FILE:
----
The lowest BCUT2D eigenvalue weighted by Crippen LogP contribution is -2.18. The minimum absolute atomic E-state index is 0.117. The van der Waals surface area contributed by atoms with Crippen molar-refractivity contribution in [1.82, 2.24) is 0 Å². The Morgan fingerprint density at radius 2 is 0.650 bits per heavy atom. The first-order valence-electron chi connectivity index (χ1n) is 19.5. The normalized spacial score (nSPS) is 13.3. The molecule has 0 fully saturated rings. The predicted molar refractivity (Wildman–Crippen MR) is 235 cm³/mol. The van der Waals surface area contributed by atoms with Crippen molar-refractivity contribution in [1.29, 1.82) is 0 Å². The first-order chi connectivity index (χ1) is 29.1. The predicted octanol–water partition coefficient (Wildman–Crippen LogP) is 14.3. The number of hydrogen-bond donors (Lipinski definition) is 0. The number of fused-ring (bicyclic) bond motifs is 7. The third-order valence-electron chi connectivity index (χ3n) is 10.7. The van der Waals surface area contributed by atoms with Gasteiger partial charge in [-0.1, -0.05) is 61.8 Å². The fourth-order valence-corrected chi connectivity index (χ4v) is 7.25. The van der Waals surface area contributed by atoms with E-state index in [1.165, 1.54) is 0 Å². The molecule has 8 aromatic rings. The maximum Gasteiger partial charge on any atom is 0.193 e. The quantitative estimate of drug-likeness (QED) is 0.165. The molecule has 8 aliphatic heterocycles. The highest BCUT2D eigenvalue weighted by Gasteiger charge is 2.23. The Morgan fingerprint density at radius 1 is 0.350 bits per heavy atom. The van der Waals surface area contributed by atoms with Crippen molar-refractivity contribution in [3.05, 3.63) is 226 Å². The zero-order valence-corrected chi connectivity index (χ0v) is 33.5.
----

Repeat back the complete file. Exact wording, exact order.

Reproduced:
The lowest BCUT2D eigenvalue weighted by Crippen LogP contribution is -2.18. The minimum absolute atomic E-state index is 0.117. The van der Waals surface area contributed by atoms with Crippen molar-refractivity contribution in [1.82, 2.24) is 0 Å². The Morgan fingerprint density at radius 2 is 0.650 bits per heavy atom. The first-order valence-electron chi connectivity index (χ1n) is 19.5. The normalized spacial score (nSPS) is 13.3. The molecule has 0 fully saturated rings. The predicted molar refractivity (Wildman–Crippen MR) is 235 cm³/mol. The van der Waals surface area contributed by atoms with Crippen molar-refractivity contribution in [1.29, 1.82) is 0 Å². The first-order chi connectivity index (χ1) is 29.1. The predicted octanol–water partition coefficient (Wildman–Crippen LogP) is 14.3. The number of hydrogen-bond donors (Lipinski definition) is 0. The number of fused-ring (bicyclic) bond motifs is 7. The third-order valence-electron chi connectivity index (χ3n) is 10.7. The van der Waals surface area contributed by atoms with Gasteiger partial charge in [-0.1, -0.05) is 61.8 Å². The fourth-order valence-corrected chi connectivity index (χ4v) is 7.25. The van der Waals surface area contributed by atoms with E-state index in [1.165, 1.54) is 0 Å². The molecule has 8 aromatic rings. The maximum Gasteiger partial charge on any atom is 0.193 e. The quantitative estimate of drug-likeness (QED) is 0.165. The molecule has 8 aliphatic heterocycles. The highest BCUT2D eigenvalue weighted by Gasteiger charge is 2.23. The Morgan fingerprint density at radius 1 is 0.350 bits per heavy atom. The van der Waals surface area contributed by atoms with Crippen molar-refractivity contribution in [3.05, 3.63) is 226 Å². The zero-order valence-corrected chi connectivity index (χ0v) is 33.5.